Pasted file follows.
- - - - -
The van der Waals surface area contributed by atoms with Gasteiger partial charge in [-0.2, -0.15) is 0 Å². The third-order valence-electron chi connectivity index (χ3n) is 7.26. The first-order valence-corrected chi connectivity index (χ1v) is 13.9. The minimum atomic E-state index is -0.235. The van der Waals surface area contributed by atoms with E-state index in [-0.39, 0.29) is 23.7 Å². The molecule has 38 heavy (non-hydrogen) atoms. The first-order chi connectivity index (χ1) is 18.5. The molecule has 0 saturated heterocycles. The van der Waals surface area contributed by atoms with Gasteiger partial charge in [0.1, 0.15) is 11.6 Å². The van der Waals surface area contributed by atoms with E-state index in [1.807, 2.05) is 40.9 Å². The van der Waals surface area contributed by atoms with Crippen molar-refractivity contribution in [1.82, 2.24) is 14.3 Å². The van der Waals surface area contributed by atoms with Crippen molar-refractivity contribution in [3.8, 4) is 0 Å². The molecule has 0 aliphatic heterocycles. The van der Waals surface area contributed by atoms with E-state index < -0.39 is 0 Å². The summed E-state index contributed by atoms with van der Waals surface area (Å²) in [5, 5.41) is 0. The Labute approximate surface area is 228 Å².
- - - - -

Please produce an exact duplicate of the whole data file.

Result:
The van der Waals surface area contributed by atoms with Gasteiger partial charge in [-0.2, -0.15) is 0 Å². The third-order valence-electron chi connectivity index (χ3n) is 7.26. The first-order valence-corrected chi connectivity index (χ1v) is 13.9. The minimum atomic E-state index is -0.235. The van der Waals surface area contributed by atoms with E-state index in [-0.39, 0.29) is 23.7 Å². The molecule has 38 heavy (non-hydrogen) atoms. The first-order chi connectivity index (χ1) is 18.5. The molecule has 0 saturated heterocycles. The van der Waals surface area contributed by atoms with Gasteiger partial charge in [0.1, 0.15) is 11.6 Å². The van der Waals surface area contributed by atoms with E-state index in [1.807, 2.05) is 40.9 Å². The van der Waals surface area contributed by atoms with Crippen molar-refractivity contribution in [1.82, 2.24) is 14.3 Å². The van der Waals surface area contributed by atoms with Crippen molar-refractivity contribution in [3.8, 4) is 0 Å². The molecule has 0 aliphatic heterocycles. The van der Waals surface area contributed by atoms with E-state index < -0.39 is 0 Å². The summed E-state index contributed by atoms with van der Waals surface area (Å²) in [5, 5.41) is 0. The Labute approximate surface area is 228 Å².